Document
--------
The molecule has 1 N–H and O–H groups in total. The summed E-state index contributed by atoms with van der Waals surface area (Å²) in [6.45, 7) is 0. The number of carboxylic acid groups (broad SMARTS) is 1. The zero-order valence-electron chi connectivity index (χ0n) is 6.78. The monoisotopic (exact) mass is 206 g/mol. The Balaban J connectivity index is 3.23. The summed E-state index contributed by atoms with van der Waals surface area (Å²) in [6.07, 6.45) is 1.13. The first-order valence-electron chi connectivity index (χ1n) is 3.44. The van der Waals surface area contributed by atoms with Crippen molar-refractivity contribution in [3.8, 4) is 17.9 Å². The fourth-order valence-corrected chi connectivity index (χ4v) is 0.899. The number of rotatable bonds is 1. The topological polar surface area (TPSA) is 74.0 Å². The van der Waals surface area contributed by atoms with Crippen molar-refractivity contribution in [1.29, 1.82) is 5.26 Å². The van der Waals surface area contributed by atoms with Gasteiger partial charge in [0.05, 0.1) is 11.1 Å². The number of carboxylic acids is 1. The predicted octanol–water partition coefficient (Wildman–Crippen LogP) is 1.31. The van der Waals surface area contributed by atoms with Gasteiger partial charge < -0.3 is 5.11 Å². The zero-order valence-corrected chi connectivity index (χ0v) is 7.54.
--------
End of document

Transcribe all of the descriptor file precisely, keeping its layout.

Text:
The molecule has 1 N–H and O–H groups in total. The summed E-state index contributed by atoms with van der Waals surface area (Å²) in [6.45, 7) is 0. The number of carboxylic acid groups (broad SMARTS) is 1. The zero-order valence-electron chi connectivity index (χ0n) is 6.78. The monoisotopic (exact) mass is 206 g/mol. The Balaban J connectivity index is 3.23. The summed E-state index contributed by atoms with van der Waals surface area (Å²) in [6.07, 6.45) is 1.13. The first-order valence-electron chi connectivity index (χ1n) is 3.44. The van der Waals surface area contributed by atoms with Crippen molar-refractivity contribution in [3.8, 4) is 17.9 Å². The fourth-order valence-corrected chi connectivity index (χ4v) is 0.899. The number of rotatable bonds is 1. The topological polar surface area (TPSA) is 74.0 Å². The van der Waals surface area contributed by atoms with Crippen molar-refractivity contribution in [1.29, 1.82) is 5.26 Å². The van der Waals surface area contributed by atoms with Gasteiger partial charge in [0.05, 0.1) is 11.1 Å². The number of carboxylic acids is 1. The predicted octanol–water partition coefficient (Wildman–Crippen LogP) is 1.31. The van der Waals surface area contributed by atoms with Gasteiger partial charge < -0.3 is 5.11 Å². The zero-order valence-corrected chi connectivity index (χ0v) is 7.54.